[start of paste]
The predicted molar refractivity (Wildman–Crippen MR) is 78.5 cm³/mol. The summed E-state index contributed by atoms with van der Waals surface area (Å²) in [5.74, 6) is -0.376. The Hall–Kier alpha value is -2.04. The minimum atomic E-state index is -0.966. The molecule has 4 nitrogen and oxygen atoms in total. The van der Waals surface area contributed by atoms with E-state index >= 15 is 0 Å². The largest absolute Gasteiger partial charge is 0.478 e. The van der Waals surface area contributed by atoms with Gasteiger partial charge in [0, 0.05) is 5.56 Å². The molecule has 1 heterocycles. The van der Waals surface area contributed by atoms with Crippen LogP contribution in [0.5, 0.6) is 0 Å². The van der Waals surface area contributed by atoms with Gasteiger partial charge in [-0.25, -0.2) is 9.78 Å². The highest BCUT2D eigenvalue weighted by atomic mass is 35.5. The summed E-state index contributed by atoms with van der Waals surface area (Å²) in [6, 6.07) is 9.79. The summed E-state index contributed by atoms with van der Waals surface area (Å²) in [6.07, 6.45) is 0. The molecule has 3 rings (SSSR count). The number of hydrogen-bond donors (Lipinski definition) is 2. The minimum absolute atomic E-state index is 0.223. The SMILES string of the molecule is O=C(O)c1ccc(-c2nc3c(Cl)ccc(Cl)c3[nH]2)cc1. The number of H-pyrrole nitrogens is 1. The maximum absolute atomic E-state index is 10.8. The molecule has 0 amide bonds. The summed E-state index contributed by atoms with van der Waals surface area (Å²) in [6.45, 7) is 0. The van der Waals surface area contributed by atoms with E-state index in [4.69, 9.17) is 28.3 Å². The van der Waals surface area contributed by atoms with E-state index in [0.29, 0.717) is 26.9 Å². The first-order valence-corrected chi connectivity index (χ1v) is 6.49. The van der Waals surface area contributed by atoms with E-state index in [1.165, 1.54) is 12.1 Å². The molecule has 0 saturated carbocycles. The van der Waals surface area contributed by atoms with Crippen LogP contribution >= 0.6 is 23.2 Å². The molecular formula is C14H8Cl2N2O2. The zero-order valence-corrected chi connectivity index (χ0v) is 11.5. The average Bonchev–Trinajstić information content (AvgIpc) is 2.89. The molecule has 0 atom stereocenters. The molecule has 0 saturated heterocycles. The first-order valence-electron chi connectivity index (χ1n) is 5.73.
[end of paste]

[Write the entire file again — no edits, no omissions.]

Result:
The predicted molar refractivity (Wildman–Crippen MR) is 78.5 cm³/mol. The summed E-state index contributed by atoms with van der Waals surface area (Å²) in [5.74, 6) is -0.376. The Hall–Kier alpha value is -2.04. The minimum atomic E-state index is -0.966. The molecule has 4 nitrogen and oxygen atoms in total. The van der Waals surface area contributed by atoms with E-state index >= 15 is 0 Å². The largest absolute Gasteiger partial charge is 0.478 e. The van der Waals surface area contributed by atoms with Gasteiger partial charge in [0, 0.05) is 5.56 Å². The molecule has 1 heterocycles. The van der Waals surface area contributed by atoms with Crippen LogP contribution in [0.5, 0.6) is 0 Å². The van der Waals surface area contributed by atoms with Gasteiger partial charge in [-0.25, -0.2) is 9.78 Å². The highest BCUT2D eigenvalue weighted by atomic mass is 35.5. The summed E-state index contributed by atoms with van der Waals surface area (Å²) in [6, 6.07) is 9.79. The summed E-state index contributed by atoms with van der Waals surface area (Å²) in [6.07, 6.45) is 0. The molecule has 3 rings (SSSR count). The number of hydrogen-bond donors (Lipinski definition) is 2. The minimum absolute atomic E-state index is 0.223. The SMILES string of the molecule is O=C(O)c1ccc(-c2nc3c(Cl)ccc(Cl)c3[nH]2)cc1. The number of H-pyrrole nitrogens is 1. The maximum absolute atomic E-state index is 10.8. The molecule has 0 amide bonds. The summed E-state index contributed by atoms with van der Waals surface area (Å²) in [6.45, 7) is 0. The van der Waals surface area contributed by atoms with E-state index in [4.69, 9.17) is 28.3 Å². The van der Waals surface area contributed by atoms with E-state index in [0.29, 0.717) is 26.9 Å². The first-order valence-corrected chi connectivity index (χ1v) is 6.49. The van der Waals surface area contributed by atoms with E-state index in [1.165, 1.54) is 12.1 Å². The molecule has 0 saturated carbocycles. The van der Waals surface area contributed by atoms with Crippen LogP contribution >= 0.6 is 23.2 Å². The molecular formula is C14H8Cl2N2O2. The zero-order valence-corrected chi connectivity index (χ0v) is 11.5. The average Bonchev–Trinajstić information content (AvgIpc) is 2.89. The molecule has 0 atom stereocenters. The molecule has 0 saturated heterocycles. The first-order valence-electron chi connectivity index (χ1n) is 5.73.